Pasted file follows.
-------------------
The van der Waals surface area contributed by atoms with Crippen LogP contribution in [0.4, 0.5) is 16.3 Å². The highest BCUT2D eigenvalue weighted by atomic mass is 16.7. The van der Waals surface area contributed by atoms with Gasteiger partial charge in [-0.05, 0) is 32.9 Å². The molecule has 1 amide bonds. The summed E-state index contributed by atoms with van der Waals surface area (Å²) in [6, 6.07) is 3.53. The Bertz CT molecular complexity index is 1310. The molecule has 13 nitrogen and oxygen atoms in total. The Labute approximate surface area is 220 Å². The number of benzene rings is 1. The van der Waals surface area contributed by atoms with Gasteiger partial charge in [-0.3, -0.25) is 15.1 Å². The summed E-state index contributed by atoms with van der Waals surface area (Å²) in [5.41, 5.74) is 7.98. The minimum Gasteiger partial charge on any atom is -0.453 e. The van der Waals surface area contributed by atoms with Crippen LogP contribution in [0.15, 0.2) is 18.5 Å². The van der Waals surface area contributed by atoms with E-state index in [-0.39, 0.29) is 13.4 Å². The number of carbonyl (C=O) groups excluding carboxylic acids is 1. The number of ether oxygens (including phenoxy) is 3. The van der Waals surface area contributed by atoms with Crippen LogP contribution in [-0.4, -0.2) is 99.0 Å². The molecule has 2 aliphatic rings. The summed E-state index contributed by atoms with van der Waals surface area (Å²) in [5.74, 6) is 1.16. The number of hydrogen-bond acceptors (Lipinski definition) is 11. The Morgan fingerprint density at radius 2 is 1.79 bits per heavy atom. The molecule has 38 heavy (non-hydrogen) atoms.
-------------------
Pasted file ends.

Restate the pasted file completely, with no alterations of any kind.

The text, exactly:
The van der Waals surface area contributed by atoms with Crippen LogP contribution in [0.4, 0.5) is 16.3 Å². The highest BCUT2D eigenvalue weighted by atomic mass is 16.7. The van der Waals surface area contributed by atoms with Gasteiger partial charge in [-0.05, 0) is 32.9 Å². The molecule has 1 amide bonds. The summed E-state index contributed by atoms with van der Waals surface area (Å²) in [6, 6.07) is 3.53. The Bertz CT molecular complexity index is 1310. The molecule has 13 nitrogen and oxygen atoms in total. The Labute approximate surface area is 220 Å². The number of benzene rings is 1. The van der Waals surface area contributed by atoms with Gasteiger partial charge in [-0.3, -0.25) is 15.1 Å². The summed E-state index contributed by atoms with van der Waals surface area (Å²) in [5.41, 5.74) is 7.98. The minimum Gasteiger partial charge on any atom is -0.453 e. The van der Waals surface area contributed by atoms with Crippen LogP contribution in [0.15, 0.2) is 18.5 Å². The van der Waals surface area contributed by atoms with E-state index in [-0.39, 0.29) is 13.4 Å². The number of carbonyl (C=O) groups excluding carboxylic acids is 1. The number of ether oxygens (including phenoxy) is 3. The van der Waals surface area contributed by atoms with Crippen LogP contribution in [-0.4, -0.2) is 99.0 Å². The molecule has 2 aliphatic rings. The summed E-state index contributed by atoms with van der Waals surface area (Å²) in [5.74, 6) is 1.16. The number of hydrogen-bond acceptors (Lipinski definition) is 11. The Morgan fingerprint density at radius 2 is 1.79 bits per heavy atom. The molecule has 38 heavy (non-hydrogen) atoms.